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Weather agency to improve earthquake, heavy rain alerts

Feb. 21, 2024 - 17:44 By Lee Jung-joo
The Korea Meteorological Administration's Director General Yoo Hee-dong speaks during a press conference on the KMA's major policy initiatives for 2024 on Tuesday. (KMA)

South Korea will upgrade its disaster warning system to better alert people in affected areas, while removing parts of the system that may inconvenience the public, the nation's weather agency said Tuesday.

With extreme weather events becoming more frequent due to climate change, the Korea Meteorological Administration announced a set of plans in a press conference Tuesday to strengthen the effectiveness of the KMA’s information and improve the reliability of its response measures.

This year's key policy plan rolled out by the KMA stated that recipients for emergency alert texts for earthquakes will be subdivided by city, county and district from October. This comes after an incident in November last year, when Koreans far afield awoke to a series of emergency text alerts sent nationwide at 4:55 a.m. as a 4.0 magnitude earthquake hit Gyeongju, North Gyeongsang Province.

Currently, earthquake emergency alerts are sent to everyone who is within a certain radius of the earthquake, making it possible for those who are not affected by the earthquake to also receive the alerts. The earthquake alerts were criticized in terms of their effectiveness and for disturbing those unaffected by the shaking.

“By carefully selecting those who will receive the emergency alerts, the KMA plans to minimize the inconveniences some people may experience from receiving the alerts, such as those who are in areas that barely feel the tremors,” added Yoo.

The KMA also announced that it will expand its emergency alert system for heavy rain from being issued only in the areas of Seoul, Incheon and Gyeonggi Province to also being issued in Gwangju and South Jeolla Province. The emergency alerts for heavy rain were first announced as a pilot project by the KMA in 2023, after record-setting heavy rain hit Seoul in July 2022, resulting in flooding, casualties and infrastructure damage.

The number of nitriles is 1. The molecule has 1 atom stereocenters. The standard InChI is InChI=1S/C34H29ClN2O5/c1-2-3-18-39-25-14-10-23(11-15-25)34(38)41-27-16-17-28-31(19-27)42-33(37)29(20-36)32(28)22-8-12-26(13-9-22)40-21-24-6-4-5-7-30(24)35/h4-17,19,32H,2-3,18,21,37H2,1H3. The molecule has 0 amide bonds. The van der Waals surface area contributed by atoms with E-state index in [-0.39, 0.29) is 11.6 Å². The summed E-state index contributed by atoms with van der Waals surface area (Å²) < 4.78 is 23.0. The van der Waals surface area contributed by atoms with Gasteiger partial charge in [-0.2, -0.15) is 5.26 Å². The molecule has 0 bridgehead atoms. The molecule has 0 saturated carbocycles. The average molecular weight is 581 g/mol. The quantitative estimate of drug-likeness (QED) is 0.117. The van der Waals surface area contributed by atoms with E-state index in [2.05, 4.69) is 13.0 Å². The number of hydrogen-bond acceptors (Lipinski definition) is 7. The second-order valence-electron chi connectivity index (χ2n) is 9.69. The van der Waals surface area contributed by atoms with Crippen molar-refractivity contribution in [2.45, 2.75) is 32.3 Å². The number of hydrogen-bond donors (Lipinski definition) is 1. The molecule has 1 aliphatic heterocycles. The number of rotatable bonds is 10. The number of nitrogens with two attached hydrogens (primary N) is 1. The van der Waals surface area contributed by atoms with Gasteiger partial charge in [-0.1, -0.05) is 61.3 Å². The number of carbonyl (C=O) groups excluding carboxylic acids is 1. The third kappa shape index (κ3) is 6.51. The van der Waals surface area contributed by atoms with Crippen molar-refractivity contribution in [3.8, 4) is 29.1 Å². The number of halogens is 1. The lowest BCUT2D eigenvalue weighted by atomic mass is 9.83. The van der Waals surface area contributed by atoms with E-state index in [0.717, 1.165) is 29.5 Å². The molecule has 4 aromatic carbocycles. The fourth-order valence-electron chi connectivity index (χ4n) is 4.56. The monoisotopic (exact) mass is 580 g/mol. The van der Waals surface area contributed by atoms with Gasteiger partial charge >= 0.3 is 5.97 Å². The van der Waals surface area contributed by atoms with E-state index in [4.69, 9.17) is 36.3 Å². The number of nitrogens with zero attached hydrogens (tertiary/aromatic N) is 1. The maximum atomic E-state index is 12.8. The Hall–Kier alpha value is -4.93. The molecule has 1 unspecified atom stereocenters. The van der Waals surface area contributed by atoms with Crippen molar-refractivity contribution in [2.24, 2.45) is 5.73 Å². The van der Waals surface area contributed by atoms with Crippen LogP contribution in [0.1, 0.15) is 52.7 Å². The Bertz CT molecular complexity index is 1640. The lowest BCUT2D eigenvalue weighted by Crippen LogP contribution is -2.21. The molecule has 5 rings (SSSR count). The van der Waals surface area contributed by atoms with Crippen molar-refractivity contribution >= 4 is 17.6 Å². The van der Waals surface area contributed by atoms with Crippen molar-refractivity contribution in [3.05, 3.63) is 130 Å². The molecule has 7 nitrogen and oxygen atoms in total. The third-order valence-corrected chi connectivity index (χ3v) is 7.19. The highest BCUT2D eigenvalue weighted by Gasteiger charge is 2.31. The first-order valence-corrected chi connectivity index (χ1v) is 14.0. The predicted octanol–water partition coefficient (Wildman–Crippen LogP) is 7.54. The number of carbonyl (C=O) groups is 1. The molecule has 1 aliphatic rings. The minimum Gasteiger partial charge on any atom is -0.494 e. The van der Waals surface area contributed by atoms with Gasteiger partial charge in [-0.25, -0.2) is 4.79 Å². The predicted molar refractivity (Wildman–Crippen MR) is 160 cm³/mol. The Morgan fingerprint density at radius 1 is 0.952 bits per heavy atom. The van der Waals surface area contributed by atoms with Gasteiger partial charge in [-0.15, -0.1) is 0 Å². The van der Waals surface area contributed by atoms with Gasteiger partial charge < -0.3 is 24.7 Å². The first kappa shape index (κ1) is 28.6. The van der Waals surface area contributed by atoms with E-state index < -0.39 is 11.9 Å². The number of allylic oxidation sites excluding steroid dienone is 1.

Heavy rain emergency alerts are issued by the KMA when precipitation levels reach 50 millimeters in one hour or 90 millimeters in three hours.

“While it is difficult to conclude that there were lower casualty numbers due to heavy rain in 2023 because of the KMA’s emergency alerts, we did find that it was effective through a survey with the general public,” said KMA Administrator Yoo Hee-dong.

From 2024, the KMA’s heavy rain emergency alerts will be piloted in Gwangju and South Jeolla Province, while it officially begins its operation in Greater Seoul. Gwangju and South Jeolla Province were selected after analyzing the weather conditions and heavy rain frequencies in the two areas over the past 10 years.

“Last year, a woman lost her life in Hampyeong-gun, South Jeolla Province, after she went out to check the gates of a reservoir and got swept away in the middle of heavy rain,” said Yoo. “The KMA felt that if the heavy rain emergency alerts had been expanded nationwide at the time, such sacrifices would not have been made. After conducting the pilot project in Gwangju and South Jeolla Province this year, the KMA will expand the alert services nationwide.”

Additionally, the KMA will establish a basic set of plans based on scientific evidence to respond to various scenarios due to climate change, to ensure climate change policies and responses issued by the central government, local governments and public institutions can maintain consistency.

To strengthen its provision of climate forecasts, the KMA will also promote building climate change monitoring stations in inland areas and monitoring elements such as the six major greenhouse gases, as recommended by the World Meteorological Administration.

“The KMA will strive to use the climate crisis, which threatens public safety and Korea’s future, as an opportunity to protect the people’s lives and promote sustainable national development,” said Yoo.